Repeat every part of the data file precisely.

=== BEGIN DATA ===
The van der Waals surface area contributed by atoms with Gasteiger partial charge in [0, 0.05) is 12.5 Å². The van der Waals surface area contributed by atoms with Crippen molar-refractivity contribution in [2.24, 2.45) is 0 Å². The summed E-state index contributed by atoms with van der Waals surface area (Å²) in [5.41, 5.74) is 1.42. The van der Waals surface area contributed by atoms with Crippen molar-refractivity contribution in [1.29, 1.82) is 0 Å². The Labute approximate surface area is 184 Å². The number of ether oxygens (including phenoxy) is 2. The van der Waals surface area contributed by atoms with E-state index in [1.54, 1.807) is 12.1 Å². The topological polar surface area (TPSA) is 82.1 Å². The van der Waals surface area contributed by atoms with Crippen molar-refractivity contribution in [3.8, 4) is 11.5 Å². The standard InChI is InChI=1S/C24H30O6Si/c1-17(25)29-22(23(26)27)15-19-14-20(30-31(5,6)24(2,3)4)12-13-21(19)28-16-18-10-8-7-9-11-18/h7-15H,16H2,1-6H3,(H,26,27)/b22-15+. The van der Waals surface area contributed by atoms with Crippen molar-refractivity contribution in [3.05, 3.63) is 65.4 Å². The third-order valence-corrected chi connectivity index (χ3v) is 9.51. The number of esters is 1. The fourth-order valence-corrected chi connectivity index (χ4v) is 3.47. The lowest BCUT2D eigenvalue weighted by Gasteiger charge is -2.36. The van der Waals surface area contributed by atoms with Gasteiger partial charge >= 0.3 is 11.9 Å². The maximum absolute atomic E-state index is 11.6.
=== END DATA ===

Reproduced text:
The van der Waals surface area contributed by atoms with Gasteiger partial charge in [0, 0.05) is 12.5 Å². The van der Waals surface area contributed by atoms with Crippen molar-refractivity contribution in [2.24, 2.45) is 0 Å². The summed E-state index contributed by atoms with van der Waals surface area (Å²) in [5.41, 5.74) is 1.42. The van der Waals surface area contributed by atoms with Crippen molar-refractivity contribution in [1.29, 1.82) is 0 Å². The Labute approximate surface area is 184 Å². The number of ether oxygens (including phenoxy) is 2. The van der Waals surface area contributed by atoms with E-state index in [1.54, 1.807) is 12.1 Å². The topological polar surface area (TPSA) is 82.1 Å². The van der Waals surface area contributed by atoms with Crippen molar-refractivity contribution in [3.8, 4) is 11.5 Å². The standard InChI is InChI=1S/C24H30O6Si/c1-17(25)29-22(23(26)27)15-19-14-20(30-31(5,6)24(2,3)4)12-13-21(19)28-16-18-10-8-7-9-11-18/h7-15H,16H2,1-6H3,(H,26,27)/b22-15+. The van der Waals surface area contributed by atoms with Crippen molar-refractivity contribution in [3.05, 3.63) is 65.4 Å². The third-order valence-corrected chi connectivity index (χ3v) is 9.51. The number of esters is 1. The fourth-order valence-corrected chi connectivity index (χ4v) is 3.47. The lowest BCUT2D eigenvalue weighted by Gasteiger charge is -2.36. The van der Waals surface area contributed by atoms with Gasteiger partial charge >= 0.3 is 11.9 Å². The maximum absolute atomic E-state index is 11.6.